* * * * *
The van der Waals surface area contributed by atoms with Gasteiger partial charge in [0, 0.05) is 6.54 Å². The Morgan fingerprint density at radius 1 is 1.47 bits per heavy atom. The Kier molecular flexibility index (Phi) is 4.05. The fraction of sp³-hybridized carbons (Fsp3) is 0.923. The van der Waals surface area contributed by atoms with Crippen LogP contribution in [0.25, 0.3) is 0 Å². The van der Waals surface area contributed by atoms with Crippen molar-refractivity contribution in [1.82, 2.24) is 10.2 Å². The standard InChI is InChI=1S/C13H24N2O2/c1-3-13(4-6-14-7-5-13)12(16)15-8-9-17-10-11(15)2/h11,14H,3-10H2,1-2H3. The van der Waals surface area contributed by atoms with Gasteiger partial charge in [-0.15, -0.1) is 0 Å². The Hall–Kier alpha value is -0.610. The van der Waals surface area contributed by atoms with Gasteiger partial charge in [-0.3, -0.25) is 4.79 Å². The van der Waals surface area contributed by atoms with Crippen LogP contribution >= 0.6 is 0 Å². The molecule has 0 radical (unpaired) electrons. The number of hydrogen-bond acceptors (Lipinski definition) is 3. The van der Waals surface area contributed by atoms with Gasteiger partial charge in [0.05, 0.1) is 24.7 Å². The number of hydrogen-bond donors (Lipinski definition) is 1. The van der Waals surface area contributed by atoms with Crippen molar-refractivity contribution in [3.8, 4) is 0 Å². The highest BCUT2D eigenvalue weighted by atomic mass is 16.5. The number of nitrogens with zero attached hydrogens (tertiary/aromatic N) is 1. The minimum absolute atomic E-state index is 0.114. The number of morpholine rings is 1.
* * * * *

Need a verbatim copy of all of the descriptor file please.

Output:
The van der Waals surface area contributed by atoms with Gasteiger partial charge in [0, 0.05) is 6.54 Å². The Morgan fingerprint density at radius 1 is 1.47 bits per heavy atom. The Kier molecular flexibility index (Phi) is 4.05. The fraction of sp³-hybridized carbons (Fsp3) is 0.923. The van der Waals surface area contributed by atoms with Crippen LogP contribution in [0.25, 0.3) is 0 Å². The van der Waals surface area contributed by atoms with Crippen molar-refractivity contribution in [1.82, 2.24) is 10.2 Å². The standard InChI is InChI=1S/C13H24N2O2/c1-3-13(4-6-14-7-5-13)12(16)15-8-9-17-10-11(15)2/h11,14H,3-10H2,1-2H3. The van der Waals surface area contributed by atoms with Gasteiger partial charge in [-0.15, -0.1) is 0 Å². The Hall–Kier alpha value is -0.610. The van der Waals surface area contributed by atoms with Gasteiger partial charge in [-0.3, -0.25) is 4.79 Å². The van der Waals surface area contributed by atoms with Crippen LogP contribution >= 0.6 is 0 Å². The molecule has 0 radical (unpaired) electrons. The number of hydrogen-bond acceptors (Lipinski definition) is 3. The van der Waals surface area contributed by atoms with Gasteiger partial charge in [0.05, 0.1) is 24.7 Å². The number of hydrogen-bond donors (Lipinski definition) is 1. The van der Waals surface area contributed by atoms with Crippen molar-refractivity contribution in [3.8, 4) is 0 Å². The highest BCUT2D eigenvalue weighted by atomic mass is 16.5. The number of nitrogens with zero attached hydrogens (tertiary/aromatic N) is 1. The minimum absolute atomic E-state index is 0.114. The number of morpholine rings is 1.